The scenario has worsened in Pakistan where different media groups are blatantly supporting their favourite parties. One channel whole-heartedly backs a party while the other broadcasts news as if it belongs to the other parties’ owner. This attitude of media has widened the gulf between people following different parties.
In Pakistan, Facebook and Twitter are the two most used social media platforms. Facebook is used by the majority whereas Twitter has recently gained popularity. Particularly during this political season, social media has pulled out all the stops to attract the users. Social platforms provided a place for debate on a massive scale. The debate initiators could be divided into two segments: salaried operators and laymen.
The social media teams of parties tried their best to defame the opponents and in this process, all the ethical and moral values were set aside. The sole aim was to denounce the opposing party and its leadership notwithstanding the cultural and linguistic values of the country.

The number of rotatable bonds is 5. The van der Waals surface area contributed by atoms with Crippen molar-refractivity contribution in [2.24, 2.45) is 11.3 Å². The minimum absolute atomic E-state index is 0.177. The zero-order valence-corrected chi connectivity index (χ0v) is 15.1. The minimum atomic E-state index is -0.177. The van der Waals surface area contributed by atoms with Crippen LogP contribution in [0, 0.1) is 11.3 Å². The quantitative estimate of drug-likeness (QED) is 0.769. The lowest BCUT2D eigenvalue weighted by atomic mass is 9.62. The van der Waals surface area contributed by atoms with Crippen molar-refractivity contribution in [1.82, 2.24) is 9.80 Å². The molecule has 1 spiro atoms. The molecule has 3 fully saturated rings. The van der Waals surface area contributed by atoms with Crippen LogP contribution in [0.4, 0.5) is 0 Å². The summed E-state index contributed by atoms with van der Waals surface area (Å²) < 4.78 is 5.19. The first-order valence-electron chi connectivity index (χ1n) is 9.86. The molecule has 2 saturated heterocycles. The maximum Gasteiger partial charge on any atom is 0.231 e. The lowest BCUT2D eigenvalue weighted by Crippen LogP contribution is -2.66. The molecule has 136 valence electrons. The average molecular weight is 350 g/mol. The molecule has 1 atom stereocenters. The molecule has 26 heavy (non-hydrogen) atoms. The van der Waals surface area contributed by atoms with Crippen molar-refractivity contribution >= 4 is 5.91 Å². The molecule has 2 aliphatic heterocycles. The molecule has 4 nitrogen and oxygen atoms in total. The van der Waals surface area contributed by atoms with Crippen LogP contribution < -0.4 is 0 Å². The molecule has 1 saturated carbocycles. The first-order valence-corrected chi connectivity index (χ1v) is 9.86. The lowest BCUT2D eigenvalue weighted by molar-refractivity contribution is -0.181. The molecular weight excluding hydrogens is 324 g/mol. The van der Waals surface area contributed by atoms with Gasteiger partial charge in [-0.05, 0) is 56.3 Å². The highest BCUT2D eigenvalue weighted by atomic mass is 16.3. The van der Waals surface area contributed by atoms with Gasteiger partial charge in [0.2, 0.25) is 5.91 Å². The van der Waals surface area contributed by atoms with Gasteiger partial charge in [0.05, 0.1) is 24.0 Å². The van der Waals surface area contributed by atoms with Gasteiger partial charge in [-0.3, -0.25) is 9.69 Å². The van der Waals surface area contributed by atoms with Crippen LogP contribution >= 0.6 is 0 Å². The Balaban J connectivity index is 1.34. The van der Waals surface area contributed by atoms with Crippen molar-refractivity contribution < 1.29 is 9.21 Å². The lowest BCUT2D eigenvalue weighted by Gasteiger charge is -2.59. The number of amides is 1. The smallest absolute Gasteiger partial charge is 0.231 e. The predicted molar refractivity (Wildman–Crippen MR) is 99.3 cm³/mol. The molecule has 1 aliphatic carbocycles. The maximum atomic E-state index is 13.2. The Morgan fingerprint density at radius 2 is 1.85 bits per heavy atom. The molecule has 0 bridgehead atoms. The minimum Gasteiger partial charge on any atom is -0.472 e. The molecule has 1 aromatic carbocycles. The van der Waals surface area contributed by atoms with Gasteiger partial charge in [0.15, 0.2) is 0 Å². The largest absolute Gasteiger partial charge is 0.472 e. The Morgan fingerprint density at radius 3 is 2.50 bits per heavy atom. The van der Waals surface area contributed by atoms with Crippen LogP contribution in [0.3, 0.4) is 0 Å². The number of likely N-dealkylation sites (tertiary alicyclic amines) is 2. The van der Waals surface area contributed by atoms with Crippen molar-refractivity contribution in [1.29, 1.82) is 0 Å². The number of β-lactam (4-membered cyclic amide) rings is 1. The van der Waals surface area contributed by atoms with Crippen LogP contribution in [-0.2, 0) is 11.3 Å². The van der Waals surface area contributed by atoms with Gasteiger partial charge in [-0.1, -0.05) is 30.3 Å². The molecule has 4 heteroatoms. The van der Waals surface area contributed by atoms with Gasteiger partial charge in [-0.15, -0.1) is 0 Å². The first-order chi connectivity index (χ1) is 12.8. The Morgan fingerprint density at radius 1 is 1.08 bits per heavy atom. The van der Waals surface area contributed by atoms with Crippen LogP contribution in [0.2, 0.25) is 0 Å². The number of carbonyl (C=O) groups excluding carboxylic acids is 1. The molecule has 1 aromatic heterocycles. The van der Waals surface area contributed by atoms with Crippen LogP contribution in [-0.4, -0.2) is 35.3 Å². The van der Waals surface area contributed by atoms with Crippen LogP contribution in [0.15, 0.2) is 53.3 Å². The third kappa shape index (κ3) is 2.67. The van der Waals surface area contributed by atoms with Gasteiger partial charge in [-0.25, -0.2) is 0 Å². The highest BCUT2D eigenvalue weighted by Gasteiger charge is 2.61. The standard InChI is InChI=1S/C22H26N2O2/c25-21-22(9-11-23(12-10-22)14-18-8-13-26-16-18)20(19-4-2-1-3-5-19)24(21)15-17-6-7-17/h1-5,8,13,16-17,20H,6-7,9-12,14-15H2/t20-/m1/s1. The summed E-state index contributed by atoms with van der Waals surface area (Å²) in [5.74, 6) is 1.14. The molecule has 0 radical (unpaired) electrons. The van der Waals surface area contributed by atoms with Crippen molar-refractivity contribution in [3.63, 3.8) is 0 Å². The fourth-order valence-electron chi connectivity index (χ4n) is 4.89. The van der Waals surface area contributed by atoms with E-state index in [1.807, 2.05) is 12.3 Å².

Furthermore, most of the posts were based on lies which were considered as facts by most of the viewers while those who dared to ask any questions or challenged the information had to face swear words and illogical responses. The second segment of users only facilitated these political social media groups by sharing the information or copied the information to share on their page.
Social media is uncontrollable to a great extent in Pakistan since fake accounts, unaware masses and a weak cyber-crime law all hinder the monitoring system. In addition, users believe that telling lies, bashing each other and maligning the institutions on social media is unaccountable.